The Politics of Autonomy in Latin America: The Art of Organising Hope

Research output: Book/ReportBook

Abstract

Dinerstein offers a much needed review of the concept and practice of autonomy. She argues that defining autonomy as either revolutionary or ineffective vis-à-vis the state does not fully grasp the commitment of Latin American movements' to the creation of alternative practices and horizons beyond capitalism. By establishing an elective affinity between autonomy and Bloch's principle of hope, the author defines autonomy as 'the art of organizing hope', that is the art of shaping a reality which does not yet exists but can be anticipated by the movements collective actions. Drawing from the experience of four prominent indigenous and non-indigenous movements, Dinerstein suggests that the politics of autonomy produce an excess that cannot be translated into the grammar of power. This involves an engagement with a reality that is not yet and, therefore, counters value with hope. The book also offers a critique of political economy, reading Marx's philosophy in key with hope, and interprets the prefigurative features of autonomy at a time when utopia can no longer be objected.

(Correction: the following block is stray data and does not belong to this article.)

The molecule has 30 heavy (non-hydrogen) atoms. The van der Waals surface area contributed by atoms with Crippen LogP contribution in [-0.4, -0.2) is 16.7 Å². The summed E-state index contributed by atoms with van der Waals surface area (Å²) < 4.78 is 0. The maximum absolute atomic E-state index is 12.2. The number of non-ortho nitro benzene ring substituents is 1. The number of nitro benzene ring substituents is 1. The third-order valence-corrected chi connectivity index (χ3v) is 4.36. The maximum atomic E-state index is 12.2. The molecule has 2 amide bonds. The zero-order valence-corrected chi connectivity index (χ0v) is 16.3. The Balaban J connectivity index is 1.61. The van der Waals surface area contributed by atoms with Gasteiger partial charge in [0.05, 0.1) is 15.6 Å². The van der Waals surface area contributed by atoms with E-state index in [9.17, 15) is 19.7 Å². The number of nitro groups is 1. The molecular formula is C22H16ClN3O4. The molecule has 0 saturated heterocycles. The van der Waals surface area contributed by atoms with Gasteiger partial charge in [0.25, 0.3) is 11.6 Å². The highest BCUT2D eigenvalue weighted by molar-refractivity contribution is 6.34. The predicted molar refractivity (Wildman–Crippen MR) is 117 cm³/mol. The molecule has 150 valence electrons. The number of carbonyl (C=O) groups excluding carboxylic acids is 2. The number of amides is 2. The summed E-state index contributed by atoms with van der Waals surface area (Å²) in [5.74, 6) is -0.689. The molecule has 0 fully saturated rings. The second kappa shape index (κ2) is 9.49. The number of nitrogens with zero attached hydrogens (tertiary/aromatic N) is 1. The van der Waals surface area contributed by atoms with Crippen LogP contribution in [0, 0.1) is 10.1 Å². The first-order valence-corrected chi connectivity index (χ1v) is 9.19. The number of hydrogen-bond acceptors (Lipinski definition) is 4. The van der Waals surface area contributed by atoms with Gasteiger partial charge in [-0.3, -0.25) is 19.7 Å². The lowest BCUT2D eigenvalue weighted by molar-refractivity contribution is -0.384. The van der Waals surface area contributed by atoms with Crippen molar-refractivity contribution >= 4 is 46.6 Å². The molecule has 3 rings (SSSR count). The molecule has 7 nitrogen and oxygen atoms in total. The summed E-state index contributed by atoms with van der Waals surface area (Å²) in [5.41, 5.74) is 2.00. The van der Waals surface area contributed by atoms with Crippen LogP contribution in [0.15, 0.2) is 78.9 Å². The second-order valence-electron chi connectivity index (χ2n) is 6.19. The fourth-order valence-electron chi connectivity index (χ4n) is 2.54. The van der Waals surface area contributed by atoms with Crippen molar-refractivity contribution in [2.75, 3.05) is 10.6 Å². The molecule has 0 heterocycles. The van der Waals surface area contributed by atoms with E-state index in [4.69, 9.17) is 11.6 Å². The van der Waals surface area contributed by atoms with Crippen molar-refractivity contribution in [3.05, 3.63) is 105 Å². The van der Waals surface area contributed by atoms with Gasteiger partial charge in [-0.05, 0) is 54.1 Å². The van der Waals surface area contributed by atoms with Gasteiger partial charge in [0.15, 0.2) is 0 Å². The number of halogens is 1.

Original languageEnglish
Place of PublicationBasingstoke
PublisherPalgrave Macmillan
Number of pages282
ISBN (Electronic)978-1-137-31601-1
ISBN (Print)978-1-349-32298-5
DOIs
Publication statusPublished - 31 Dec 2014

Publication series

NameNon Governmental Public Action Series
PublisherPalgrave MacMillan

Keywords

  • social movements
  • hope
  • autonomy
  • latin america
  • policy
  • politics
  • indigenous movements
  • Bolivia
  • landless rural workers
  • Zapatistas
  • Que se vayan todos
  • Argentina 2001
  • the state
  • prefiguration
  • critique of political economy

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